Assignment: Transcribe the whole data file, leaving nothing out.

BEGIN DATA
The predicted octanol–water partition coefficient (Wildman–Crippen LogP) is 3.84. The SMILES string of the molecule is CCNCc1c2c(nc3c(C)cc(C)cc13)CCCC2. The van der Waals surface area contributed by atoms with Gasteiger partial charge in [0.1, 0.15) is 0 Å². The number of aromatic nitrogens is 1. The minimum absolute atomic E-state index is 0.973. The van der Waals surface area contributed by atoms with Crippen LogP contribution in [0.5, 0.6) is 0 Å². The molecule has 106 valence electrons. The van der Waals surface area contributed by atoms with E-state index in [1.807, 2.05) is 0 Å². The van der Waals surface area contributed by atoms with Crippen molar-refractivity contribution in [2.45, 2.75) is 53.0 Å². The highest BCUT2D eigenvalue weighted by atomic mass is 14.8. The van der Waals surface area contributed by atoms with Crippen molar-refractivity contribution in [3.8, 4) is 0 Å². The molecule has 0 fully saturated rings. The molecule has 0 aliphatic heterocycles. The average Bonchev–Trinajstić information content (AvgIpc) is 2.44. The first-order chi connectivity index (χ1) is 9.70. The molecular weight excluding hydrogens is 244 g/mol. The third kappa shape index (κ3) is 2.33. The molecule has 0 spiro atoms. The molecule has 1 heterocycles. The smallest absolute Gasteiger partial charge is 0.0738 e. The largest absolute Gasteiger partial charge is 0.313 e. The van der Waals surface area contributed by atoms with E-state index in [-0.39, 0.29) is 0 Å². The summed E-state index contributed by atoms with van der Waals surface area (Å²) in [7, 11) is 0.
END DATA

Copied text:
The predicted octanol–water partition coefficient (Wildman–Crippen LogP) is 3.84. The SMILES string of the molecule is CCNCc1c2c(nc3c(C)cc(C)cc13)CCCC2. The van der Waals surface area contributed by atoms with Gasteiger partial charge in [0.1, 0.15) is 0 Å². The number of aromatic nitrogens is 1. The minimum absolute atomic E-state index is 0.973. The van der Waals surface area contributed by atoms with Crippen LogP contribution in [0.5, 0.6) is 0 Å². The molecule has 106 valence electrons. The van der Waals surface area contributed by atoms with E-state index in [1.807, 2.05) is 0 Å². The van der Waals surface area contributed by atoms with Crippen molar-refractivity contribution in [2.45, 2.75) is 53.0 Å². The highest BCUT2D eigenvalue weighted by atomic mass is 14.8. The van der Waals surface area contributed by atoms with Crippen molar-refractivity contribution in [3.8, 4) is 0 Å². The molecule has 0 fully saturated rings. The molecule has 0 aliphatic heterocycles. The average Bonchev–Trinajstić information content (AvgIpc) is 2.44. The first-order chi connectivity index (χ1) is 9.70. The molecular weight excluding hydrogens is 244 g/mol. The third kappa shape index (κ3) is 2.33. The molecule has 0 spiro atoms. The molecule has 1 heterocycles. The smallest absolute Gasteiger partial charge is 0.0738 e. The largest absolute Gasteiger partial charge is 0.313 e. The van der Waals surface area contributed by atoms with E-state index in [-0.39, 0.29) is 0 Å². The summed E-state index contributed by atoms with van der Waals surface area (Å²) in [7, 11) is 0.